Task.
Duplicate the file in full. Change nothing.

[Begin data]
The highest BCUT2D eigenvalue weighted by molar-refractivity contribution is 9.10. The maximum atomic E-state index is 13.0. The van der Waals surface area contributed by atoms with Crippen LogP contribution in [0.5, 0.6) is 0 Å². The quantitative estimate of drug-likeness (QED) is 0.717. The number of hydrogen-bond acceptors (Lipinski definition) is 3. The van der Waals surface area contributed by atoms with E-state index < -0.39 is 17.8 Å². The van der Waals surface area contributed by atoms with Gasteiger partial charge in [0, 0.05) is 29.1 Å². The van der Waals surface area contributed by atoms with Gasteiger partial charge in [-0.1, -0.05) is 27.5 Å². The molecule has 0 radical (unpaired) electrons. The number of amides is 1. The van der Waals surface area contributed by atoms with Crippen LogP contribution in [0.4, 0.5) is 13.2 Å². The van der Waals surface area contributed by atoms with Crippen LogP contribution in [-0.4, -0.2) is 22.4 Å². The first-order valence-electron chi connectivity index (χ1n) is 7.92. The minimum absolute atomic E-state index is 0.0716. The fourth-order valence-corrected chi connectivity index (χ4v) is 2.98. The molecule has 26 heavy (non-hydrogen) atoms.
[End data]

The highest BCUT2D eigenvalue weighted by molar-refractivity contribution is 9.10. The maximum atomic E-state index is 13.0. The van der Waals surface area contributed by atoms with Crippen LogP contribution in [0.5, 0.6) is 0 Å². The quantitative estimate of drug-likeness (QED) is 0.717. The number of hydrogen-bond acceptors (Lipinski definition) is 3. The van der Waals surface area contributed by atoms with E-state index < -0.39 is 17.8 Å². The van der Waals surface area contributed by atoms with Gasteiger partial charge in [0, 0.05) is 29.1 Å². The van der Waals surface area contributed by atoms with Gasteiger partial charge in [-0.1, -0.05) is 27.5 Å². The molecule has 0 radical (unpaired) electrons. The number of amides is 1. The van der Waals surface area contributed by atoms with Crippen LogP contribution in [0.4, 0.5) is 13.2 Å². The van der Waals surface area contributed by atoms with Crippen LogP contribution in [-0.4, -0.2) is 22.4 Å². The first-order valence-electron chi connectivity index (χ1n) is 7.92. The minimum absolute atomic E-state index is 0.0716. The fourth-order valence-corrected chi connectivity index (χ4v) is 2.98. The molecule has 26 heavy (non-hydrogen) atoms.